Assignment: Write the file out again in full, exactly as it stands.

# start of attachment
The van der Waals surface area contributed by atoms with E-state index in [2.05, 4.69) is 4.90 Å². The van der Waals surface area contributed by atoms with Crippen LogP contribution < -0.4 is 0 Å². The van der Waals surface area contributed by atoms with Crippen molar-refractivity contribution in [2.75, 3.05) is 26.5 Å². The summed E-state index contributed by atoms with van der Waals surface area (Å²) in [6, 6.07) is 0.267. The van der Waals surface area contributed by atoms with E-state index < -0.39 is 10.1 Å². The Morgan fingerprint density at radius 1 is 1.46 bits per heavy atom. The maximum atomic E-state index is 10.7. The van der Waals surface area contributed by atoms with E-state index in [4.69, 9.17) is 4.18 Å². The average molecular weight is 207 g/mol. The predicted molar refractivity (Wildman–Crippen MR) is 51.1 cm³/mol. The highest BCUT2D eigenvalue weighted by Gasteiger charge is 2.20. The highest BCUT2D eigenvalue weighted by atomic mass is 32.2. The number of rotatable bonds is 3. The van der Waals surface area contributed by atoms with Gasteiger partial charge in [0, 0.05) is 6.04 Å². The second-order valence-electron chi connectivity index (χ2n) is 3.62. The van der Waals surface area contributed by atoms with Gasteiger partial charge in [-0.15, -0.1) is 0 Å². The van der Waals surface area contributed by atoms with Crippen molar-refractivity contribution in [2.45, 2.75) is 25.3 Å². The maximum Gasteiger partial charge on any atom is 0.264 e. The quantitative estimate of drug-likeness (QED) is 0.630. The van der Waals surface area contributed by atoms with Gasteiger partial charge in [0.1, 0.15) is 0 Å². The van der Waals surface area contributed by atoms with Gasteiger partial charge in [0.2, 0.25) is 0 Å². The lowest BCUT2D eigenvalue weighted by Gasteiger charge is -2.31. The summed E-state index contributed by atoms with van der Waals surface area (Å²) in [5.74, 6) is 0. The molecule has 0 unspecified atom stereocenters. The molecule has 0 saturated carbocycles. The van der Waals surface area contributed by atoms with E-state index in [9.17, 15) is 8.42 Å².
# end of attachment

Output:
The van der Waals surface area contributed by atoms with E-state index in [2.05, 4.69) is 4.90 Å². The van der Waals surface area contributed by atoms with Crippen LogP contribution < -0.4 is 0 Å². The van der Waals surface area contributed by atoms with Crippen molar-refractivity contribution in [2.75, 3.05) is 26.5 Å². The summed E-state index contributed by atoms with van der Waals surface area (Å²) in [6, 6.07) is 0.267. The van der Waals surface area contributed by atoms with E-state index < -0.39 is 10.1 Å². The Morgan fingerprint density at radius 1 is 1.46 bits per heavy atom. The maximum atomic E-state index is 10.7. The van der Waals surface area contributed by atoms with E-state index in [4.69, 9.17) is 4.18 Å². The average molecular weight is 207 g/mol. The predicted molar refractivity (Wildman–Crippen MR) is 51.1 cm³/mol. The highest BCUT2D eigenvalue weighted by Gasteiger charge is 2.20. The highest BCUT2D eigenvalue weighted by atomic mass is 32.2. The number of rotatable bonds is 3. The van der Waals surface area contributed by atoms with Gasteiger partial charge in [0, 0.05) is 6.04 Å². The second-order valence-electron chi connectivity index (χ2n) is 3.62. The van der Waals surface area contributed by atoms with Gasteiger partial charge in [-0.15, -0.1) is 0 Å². The van der Waals surface area contributed by atoms with Crippen molar-refractivity contribution in [2.45, 2.75) is 25.3 Å². The maximum Gasteiger partial charge on any atom is 0.264 e. The quantitative estimate of drug-likeness (QED) is 0.630. The van der Waals surface area contributed by atoms with Gasteiger partial charge in [0.1, 0.15) is 0 Å². The van der Waals surface area contributed by atoms with Gasteiger partial charge in [0.2, 0.25) is 0 Å². The lowest BCUT2D eigenvalue weighted by Gasteiger charge is -2.31. The summed E-state index contributed by atoms with van der Waals surface area (Å²) in [5.74, 6) is 0. The molecule has 0 unspecified atom stereocenters. The molecule has 0 saturated carbocycles. The van der Waals surface area contributed by atoms with E-state index in [9.17, 15) is 8.42 Å².